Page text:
Foundations in Politics and Government
- Introduction to Politics and Early Political Thought
In this introductory week, students will be introduced to basic concepts in politics and early thinkers in political philosophy. We will pay special attention to some of Plato's and Aristotle’s ideas.
Here students will be introduced to the concept of the state, the roles of government, and social contract theory. We will wrestle with questions such as: Why do we have government? and How strong should that government be?
Those of us who grow up in democratic countries often take for granted that democracy is the greatest type of government. But what exactly is democracy? How can we define and measure it? Are democracies more legitimate than other forms of government?
- Crash Course in UK Government
This week we will focus on the structure of government in the United Kingdom, providing a broad overview of its institutions. We will also discuss constitutional principles and how they are applied to the UK context.
Liberalism has had a profound impact not only on Western society but also on the entire globe. This week examines early liberalism as an outspring of the Enlightenment and how it has evolved over time. Students will examine the writings of liberal thinkers such as John Locke, John Stuart Mill, and John Rawls.
This week will continue our foray into political ideologies by examining conservatism. We will trace the development of conservative thought from Edmund Burke to the many strands of modern conservatism.
This week’s topic will explore the content and history of the socialist ideology, as well as its applications in practice. Students will be introduced to the writings of Karl Marx.
What exactly is a nation anyway? And what is the deal with nationalism? We explore these questions and more this week as we explore the concept of the nation and the varieties of nationalism.
- Special Topic: Current Politics
This week is reserved to explore an unfolding political event.
- How to Read and Understand Social Science
This week will introduce students to the empirical approach to politics and how it contrasts with theoretical approaches. Emphasis on quantitative methods, making connections with Analysing the Social and Political World module.
Identity, Culture, and the Media
- Politics and Identity: Race, Gender, and Social Class
This week we turn from political ideologies to contemporary debates about the roles of race, gender, and social class in politics. Does one’s social class, gender, or race impact their ability to engage equally in political and social life? Have we spent too much time focusing on identity politics?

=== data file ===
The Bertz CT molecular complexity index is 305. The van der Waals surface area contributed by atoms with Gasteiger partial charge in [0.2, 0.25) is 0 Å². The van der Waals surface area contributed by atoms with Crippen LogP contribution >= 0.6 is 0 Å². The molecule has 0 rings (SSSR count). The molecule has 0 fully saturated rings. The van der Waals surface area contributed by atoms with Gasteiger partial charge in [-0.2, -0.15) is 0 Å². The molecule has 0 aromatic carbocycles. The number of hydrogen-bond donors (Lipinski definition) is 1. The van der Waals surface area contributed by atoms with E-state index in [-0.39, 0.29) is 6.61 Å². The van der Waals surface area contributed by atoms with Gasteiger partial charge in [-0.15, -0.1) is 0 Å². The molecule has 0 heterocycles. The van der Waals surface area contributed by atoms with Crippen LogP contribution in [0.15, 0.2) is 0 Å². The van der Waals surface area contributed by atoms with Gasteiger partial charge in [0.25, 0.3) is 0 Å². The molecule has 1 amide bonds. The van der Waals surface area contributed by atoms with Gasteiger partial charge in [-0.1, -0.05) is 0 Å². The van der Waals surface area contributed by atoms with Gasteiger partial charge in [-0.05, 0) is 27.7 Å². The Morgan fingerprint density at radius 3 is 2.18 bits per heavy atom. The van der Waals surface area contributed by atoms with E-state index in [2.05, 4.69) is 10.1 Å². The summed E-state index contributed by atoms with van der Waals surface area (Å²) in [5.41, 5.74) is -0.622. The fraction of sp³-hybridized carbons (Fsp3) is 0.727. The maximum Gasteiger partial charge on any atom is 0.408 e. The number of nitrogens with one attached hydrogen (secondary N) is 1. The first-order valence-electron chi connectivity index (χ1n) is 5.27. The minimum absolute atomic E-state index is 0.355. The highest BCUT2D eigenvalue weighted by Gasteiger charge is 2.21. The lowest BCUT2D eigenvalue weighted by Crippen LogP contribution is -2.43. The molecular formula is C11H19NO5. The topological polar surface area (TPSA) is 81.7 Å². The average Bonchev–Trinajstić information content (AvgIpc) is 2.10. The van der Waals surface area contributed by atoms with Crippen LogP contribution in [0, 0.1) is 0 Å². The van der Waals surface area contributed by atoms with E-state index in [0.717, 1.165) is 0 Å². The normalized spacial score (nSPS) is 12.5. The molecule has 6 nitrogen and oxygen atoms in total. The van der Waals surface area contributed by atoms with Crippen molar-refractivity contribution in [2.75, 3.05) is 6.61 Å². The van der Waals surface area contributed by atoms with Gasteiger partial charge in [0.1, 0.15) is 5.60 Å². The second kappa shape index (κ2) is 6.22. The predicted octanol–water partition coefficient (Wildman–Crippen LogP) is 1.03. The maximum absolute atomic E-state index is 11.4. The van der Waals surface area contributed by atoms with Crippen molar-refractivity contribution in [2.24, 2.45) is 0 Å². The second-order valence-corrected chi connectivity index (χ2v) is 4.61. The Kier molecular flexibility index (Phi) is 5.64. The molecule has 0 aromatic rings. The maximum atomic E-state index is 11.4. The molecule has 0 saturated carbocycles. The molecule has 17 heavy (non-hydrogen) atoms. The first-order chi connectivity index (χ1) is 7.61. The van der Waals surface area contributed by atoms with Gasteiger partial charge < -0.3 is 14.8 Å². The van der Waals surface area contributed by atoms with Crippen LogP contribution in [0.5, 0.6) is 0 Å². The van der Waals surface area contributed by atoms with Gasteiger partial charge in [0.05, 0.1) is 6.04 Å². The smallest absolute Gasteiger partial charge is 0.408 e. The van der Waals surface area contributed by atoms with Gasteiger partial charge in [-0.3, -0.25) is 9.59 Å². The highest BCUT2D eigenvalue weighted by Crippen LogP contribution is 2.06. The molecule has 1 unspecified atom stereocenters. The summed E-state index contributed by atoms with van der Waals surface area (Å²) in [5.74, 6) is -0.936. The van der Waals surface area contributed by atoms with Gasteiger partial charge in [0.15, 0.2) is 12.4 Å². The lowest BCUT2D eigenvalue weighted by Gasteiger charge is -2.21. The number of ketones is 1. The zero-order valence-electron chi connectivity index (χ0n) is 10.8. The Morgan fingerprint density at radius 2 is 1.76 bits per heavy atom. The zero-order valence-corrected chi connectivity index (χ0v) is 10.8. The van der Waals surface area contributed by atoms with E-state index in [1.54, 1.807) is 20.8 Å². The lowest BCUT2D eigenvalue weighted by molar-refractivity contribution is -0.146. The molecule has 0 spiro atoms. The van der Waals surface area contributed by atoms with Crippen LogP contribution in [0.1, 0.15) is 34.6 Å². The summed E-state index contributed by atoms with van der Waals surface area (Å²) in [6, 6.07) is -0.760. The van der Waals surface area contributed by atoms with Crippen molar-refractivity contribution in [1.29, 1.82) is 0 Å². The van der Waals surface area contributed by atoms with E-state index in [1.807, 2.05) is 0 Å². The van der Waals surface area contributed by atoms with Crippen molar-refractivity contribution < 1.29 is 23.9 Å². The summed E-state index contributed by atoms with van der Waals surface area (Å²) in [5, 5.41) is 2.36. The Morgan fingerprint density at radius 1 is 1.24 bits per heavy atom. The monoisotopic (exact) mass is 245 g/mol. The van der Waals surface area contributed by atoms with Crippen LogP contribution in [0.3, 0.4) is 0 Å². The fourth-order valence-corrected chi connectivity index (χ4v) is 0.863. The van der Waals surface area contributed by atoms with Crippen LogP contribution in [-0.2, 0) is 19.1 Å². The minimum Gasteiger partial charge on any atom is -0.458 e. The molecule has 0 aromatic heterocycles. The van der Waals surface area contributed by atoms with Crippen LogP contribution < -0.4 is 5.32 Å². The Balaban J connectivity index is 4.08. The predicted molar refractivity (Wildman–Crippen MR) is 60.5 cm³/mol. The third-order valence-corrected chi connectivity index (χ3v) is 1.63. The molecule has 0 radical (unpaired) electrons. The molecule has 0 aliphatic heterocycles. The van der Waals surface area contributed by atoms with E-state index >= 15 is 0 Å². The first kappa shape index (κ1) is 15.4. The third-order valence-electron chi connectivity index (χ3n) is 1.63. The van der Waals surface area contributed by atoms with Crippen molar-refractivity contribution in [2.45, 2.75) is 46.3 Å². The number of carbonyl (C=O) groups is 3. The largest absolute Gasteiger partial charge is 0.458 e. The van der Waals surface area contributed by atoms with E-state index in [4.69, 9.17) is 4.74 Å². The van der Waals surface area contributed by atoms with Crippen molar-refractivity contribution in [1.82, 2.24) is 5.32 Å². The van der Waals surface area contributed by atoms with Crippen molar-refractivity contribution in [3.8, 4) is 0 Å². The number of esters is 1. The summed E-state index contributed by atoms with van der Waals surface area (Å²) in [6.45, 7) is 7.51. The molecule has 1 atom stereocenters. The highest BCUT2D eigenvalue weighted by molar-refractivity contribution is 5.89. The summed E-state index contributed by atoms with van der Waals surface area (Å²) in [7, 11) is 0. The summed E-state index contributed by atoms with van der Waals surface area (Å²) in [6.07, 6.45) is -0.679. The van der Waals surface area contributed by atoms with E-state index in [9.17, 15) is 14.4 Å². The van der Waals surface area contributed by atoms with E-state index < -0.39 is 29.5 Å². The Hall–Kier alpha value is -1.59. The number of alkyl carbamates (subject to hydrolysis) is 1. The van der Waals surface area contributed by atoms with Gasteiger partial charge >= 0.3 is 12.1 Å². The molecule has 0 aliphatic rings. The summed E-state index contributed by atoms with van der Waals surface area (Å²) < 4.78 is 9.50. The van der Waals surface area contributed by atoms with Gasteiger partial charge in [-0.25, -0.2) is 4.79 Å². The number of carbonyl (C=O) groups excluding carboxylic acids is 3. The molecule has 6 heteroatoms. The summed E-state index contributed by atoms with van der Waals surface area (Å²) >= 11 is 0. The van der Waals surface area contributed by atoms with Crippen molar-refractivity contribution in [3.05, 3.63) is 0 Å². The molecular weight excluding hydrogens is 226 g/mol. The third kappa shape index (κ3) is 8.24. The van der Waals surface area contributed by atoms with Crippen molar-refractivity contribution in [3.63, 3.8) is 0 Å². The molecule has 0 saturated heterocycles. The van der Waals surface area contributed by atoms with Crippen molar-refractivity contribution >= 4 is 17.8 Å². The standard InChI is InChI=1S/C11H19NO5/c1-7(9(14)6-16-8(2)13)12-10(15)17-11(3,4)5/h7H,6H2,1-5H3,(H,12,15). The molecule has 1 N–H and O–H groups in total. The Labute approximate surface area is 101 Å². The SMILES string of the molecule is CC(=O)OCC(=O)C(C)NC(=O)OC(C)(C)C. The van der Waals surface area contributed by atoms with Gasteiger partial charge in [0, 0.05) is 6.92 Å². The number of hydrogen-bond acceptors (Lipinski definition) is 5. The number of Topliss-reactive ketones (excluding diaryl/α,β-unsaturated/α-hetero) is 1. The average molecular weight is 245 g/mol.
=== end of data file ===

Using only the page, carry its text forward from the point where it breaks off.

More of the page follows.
- Politics and Identity: Race, Gender, and Social Class Continued
We will continue our exploration of the politics surrounding race, gender, and social class.
- Political Culture and Media
This week, we will examine concepts such as political socialization and the role of media in politics.
“Of the People, by the People”
- Representation and Elections
Many of us take for granted our privilege to live in democratic countries. This week we will contend with the concepts of political representation and political equality. We will also examine different electoral systems and political participation in a comparative context.
This week continues our examination of the role of The People in democracy, taking a closer look at what motivates people to participate in politics.
- Globalization and Political Economy
The world is increasingly interconnected, posing challenges to governments, political leaders, and economies. We will contend with questions such as: What is the proper balance between global order and sovereignty? What is the relationship between states and markets?
Economic inequality is a defining feature of modern developed countries. Is this problematic, or is it a natural and desirable outcome of a healthy capitalist system?
- Climate Change and Environmental Politics
Global climate change is slated to have an immense impact, with potentially devastating effects, such as mass displacement and migration, economic crises, and food shortages. How can these challenges be addressed politically?
Students will be given time to work on their essays in class, with feedback from the instructor.
This week will focus on potential threats to democracy, including topics such as the decline in civic engagement, the material performance of democratic countries, populism, and mass migration. Are we facing crises of democracy as some have claimed, or is their concern exaggerated?